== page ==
Sunday, 6 September 2009

Tip #8: Here’s £60 worth of free advice about government funding!

By Dan Parkes (Director)

We spent considerable time during our pre-production applying to a local UK film funding agency. Our plan was to shoot our very low-budget film for about £10,000, hoping that the funding body would provide 50-60 percent of that, as they mention in their paperwork, while we privately put in say up to £4,000. Extensive research and filling in of forms finally led to us being called into a meeting in London to discuss the project. We were excited –we had been shortlisted and they really liked our project!

But we learned two hard lessons that day:

1. Even on an empty Southern train, don’t accidentally sit in First Class. We less than savvy rail travellers found ourselves slapped with an instant £20 fine each, despite our protestations of how unfair it was (the train had been moving for less than a minute as we had just jumped on, not to mention the seats look no different!). So on our funding trip we were already £60 down and the day was still young!

2. And then the clincher. Yes, a government funding body can provide 50-60 percent of the funding, but only…. and wait for it… this was the really important part that was missing from all the funding paperwork we had spent months reading… only if everyone involved in the project is on union rates. Union rates!…..Equity rates?! A quick calculation instantly puts the budget over £100,000….and we would then have to provide the other 40% - ie £40,000! Needless to say, that wasn't going to happen. This harsh reality was brutally discovered in front of a meeting room full of executives. They didn’t have to open the door… we just kinda slid out under it.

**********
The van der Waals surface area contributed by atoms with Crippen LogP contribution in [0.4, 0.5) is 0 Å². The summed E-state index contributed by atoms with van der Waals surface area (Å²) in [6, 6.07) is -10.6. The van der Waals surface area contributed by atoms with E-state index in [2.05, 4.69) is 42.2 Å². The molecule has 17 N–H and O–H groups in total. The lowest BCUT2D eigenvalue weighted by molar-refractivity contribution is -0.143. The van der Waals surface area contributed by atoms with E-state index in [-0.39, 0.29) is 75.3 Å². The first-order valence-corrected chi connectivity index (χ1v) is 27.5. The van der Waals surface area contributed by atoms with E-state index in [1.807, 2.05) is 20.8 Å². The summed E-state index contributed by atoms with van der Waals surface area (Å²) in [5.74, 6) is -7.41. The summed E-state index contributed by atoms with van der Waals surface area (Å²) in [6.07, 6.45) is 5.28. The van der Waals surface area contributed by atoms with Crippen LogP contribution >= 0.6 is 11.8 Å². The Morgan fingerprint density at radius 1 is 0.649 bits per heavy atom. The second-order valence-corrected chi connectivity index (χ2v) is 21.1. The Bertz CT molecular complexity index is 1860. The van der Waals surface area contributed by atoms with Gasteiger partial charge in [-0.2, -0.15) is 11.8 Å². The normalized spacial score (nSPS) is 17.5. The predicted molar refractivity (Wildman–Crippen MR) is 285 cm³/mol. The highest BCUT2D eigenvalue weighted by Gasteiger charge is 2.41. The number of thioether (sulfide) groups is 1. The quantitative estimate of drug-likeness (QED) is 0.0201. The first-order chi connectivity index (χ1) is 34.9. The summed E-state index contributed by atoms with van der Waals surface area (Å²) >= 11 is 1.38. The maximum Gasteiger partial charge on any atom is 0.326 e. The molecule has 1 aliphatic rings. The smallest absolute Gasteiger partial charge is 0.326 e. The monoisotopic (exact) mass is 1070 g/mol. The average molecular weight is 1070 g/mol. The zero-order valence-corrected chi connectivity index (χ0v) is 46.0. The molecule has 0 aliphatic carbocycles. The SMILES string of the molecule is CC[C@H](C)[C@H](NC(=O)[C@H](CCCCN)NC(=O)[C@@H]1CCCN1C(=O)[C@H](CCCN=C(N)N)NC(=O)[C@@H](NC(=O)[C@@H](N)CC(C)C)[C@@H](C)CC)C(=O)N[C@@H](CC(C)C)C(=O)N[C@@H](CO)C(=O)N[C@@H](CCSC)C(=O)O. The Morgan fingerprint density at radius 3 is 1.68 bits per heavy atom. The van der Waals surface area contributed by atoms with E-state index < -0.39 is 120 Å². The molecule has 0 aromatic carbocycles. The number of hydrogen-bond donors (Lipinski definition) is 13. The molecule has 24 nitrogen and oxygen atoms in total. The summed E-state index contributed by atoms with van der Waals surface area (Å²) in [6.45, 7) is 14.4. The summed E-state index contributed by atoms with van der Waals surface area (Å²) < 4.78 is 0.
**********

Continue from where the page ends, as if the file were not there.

So I suppose it’s just like the old adage about bank loans –you firstly have to prove you don’t need one to apply. And that’s why there is such a huge gulf between skint filmmakers making it on love, and those making it on money. So now you don’t have to learn it the hard way: To get government funding… well, you first have to be rich enough to travel first class.

1 comment:

  1. This is a very interesting point. I've been through the funding paperwork several times and didn't see this. I've seen some productions that have been 'funded' on 'pure merit'. You kind of wonder how they could have chosen to greenlight a poor script. Funding contribution is probably the reason. Great script no money = bye bye. Paltry script but some money = what the hell give it a go! It's like lots of schemes - you have to be doing the job, to get help to, well, do the job you're already doing!